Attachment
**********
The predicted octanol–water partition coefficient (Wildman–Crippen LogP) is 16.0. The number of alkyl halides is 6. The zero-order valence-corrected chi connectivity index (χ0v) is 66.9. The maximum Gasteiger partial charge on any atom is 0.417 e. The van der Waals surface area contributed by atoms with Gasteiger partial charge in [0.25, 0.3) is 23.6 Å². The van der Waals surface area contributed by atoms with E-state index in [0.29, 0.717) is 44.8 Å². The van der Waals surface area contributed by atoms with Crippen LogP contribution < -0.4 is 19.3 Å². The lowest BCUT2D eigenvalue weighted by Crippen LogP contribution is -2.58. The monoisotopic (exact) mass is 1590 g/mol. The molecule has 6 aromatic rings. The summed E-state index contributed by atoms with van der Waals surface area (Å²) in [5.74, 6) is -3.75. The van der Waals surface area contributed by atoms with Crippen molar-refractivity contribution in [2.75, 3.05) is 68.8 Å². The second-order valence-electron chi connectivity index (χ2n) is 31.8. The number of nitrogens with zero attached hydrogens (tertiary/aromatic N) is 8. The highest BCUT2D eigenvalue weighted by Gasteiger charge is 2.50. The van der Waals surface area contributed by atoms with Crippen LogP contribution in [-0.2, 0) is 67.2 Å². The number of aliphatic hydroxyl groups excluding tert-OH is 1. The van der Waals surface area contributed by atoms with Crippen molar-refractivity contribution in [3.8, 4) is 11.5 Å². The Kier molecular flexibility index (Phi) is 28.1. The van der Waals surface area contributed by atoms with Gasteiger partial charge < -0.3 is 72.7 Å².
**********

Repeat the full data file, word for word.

The predicted octanol–water partition coefficient (Wildman–Crippen LogP) is 16.0. The number of alkyl halides is 6. The zero-order valence-corrected chi connectivity index (χ0v) is 66.9. The maximum Gasteiger partial charge on any atom is 0.417 e. The van der Waals surface area contributed by atoms with Gasteiger partial charge in [0.25, 0.3) is 23.6 Å². The van der Waals surface area contributed by atoms with E-state index in [0.29, 0.717) is 44.8 Å². The van der Waals surface area contributed by atoms with Crippen LogP contribution < -0.4 is 19.3 Å². The lowest BCUT2D eigenvalue weighted by Crippen LogP contribution is -2.58. The monoisotopic (exact) mass is 1590 g/mol. The molecule has 6 aromatic rings. The summed E-state index contributed by atoms with van der Waals surface area (Å²) in [5.74, 6) is -3.75. The van der Waals surface area contributed by atoms with Crippen molar-refractivity contribution in [2.75, 3.05) is 68.8 Å². The second-order valence-electron chi connectivity index (χ2n) is 31.8. The number of nitrogens with zero attached hydrogens (tertiary/aromatic N) is 8. The highest BCUT2D eigenvalue weighted by Gasteiger charge is 2.50. The van der Waals surface area contributed by atoms with Crippen LogP contribution in [-0.2, 0) is 67.2 Å². The number of aliphatic hydroxyl groups excluding tert-OH is 1. The van der Waals surface area contributed by atoms with Crippen molar-refractivity contribution in [3.8, 4) is 11.5 Å². The Kier molecular flexibility index (Phi) is 28.1. The van der Waals surface area contributed by atoms with Gasteiger partial charge < -0.3 is 72.7 Å².